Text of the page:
Our relation to images is made of distance, near and far being its degrees (Orson Welles worked with this spectacularly). Tarr instead works with sound, and indeed it allows him to abandon the cut, for in sound he can create rhythm within the shot. Thus his shots often involve repetitive sounds: sheets of rain, footfalls and footsteps, from the urgent approach to the the shuffling feet of drunks attempting some kind of coordinated dance, the plodding of a long trek, the clack clack of a long and un-ending line of coal buckets running overhead. In fact, in a key sequence in Werckmeister Harmonies in which a hospital is ransacked and its patients dragged from their beds, the shot procedes without sound. Tarr knows that the audience’s role in providing the sounds on their own will make it louder, and more disturbing, than if he were to put them in the film.

Tarr’s time image, to refer now to Gilles Deleuze (Cinema 2: The Time Image) is constructed directly. Tarr’s film makes time through camera movement and the through the repetitive motion of elements captured in the scene, and through repeating sounds: rain, buckets of coal, footsteps, wind, organ playing, machines, bars… The opening scene of Damnation is a long and subtle zoom and tracking shot of a coal tram running endlessly, seen through a window. The movement and sound of the buckets of coal, each adding to the monotony of work and evoking the slog of labor (in a communist regime, but global nonetheless), constructs a tedious rhythm within the scene. The slow motion of the camera tracking the window gives us a subject’s contemplation: time without agency, time without a thought, contemplative subjectivity beholding the repetition of a life.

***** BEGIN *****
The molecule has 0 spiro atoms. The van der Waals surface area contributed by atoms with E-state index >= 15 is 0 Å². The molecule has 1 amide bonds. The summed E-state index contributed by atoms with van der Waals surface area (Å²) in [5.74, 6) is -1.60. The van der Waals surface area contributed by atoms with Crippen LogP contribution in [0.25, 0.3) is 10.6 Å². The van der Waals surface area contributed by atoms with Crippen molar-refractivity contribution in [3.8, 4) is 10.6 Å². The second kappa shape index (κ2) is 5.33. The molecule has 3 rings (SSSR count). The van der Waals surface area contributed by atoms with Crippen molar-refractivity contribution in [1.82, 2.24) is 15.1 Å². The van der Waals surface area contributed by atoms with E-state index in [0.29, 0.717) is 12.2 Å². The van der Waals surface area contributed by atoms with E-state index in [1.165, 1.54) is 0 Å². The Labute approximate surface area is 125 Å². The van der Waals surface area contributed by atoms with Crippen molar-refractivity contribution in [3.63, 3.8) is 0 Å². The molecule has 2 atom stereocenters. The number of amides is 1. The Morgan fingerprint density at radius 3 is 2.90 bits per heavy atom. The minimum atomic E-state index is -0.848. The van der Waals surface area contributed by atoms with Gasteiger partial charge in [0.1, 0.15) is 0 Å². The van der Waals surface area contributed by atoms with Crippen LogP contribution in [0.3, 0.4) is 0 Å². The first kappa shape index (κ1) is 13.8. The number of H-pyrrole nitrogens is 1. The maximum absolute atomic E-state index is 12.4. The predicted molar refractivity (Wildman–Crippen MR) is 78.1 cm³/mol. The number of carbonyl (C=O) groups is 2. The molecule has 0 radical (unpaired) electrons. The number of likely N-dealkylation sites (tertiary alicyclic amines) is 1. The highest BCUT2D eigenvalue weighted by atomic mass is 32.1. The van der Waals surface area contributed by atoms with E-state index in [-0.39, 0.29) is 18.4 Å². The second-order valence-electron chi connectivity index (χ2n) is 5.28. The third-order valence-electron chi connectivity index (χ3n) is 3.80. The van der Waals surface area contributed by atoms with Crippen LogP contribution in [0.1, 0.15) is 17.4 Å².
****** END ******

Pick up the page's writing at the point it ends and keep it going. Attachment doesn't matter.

The use of sound here echoes a tracking shot in Tarkovsky’s Stalker, in which the Poet, the Guide, and the Scientist journey into the Zone on a mechanized rail car, tak-tak, tak-tak, tak-tak. The sound there is like a mantra, fading into the background as the soundtrack comes to the fore: three wise men on their pilgrimage to the Zone, where dreams may come true if they act in accord with the Zone’s law.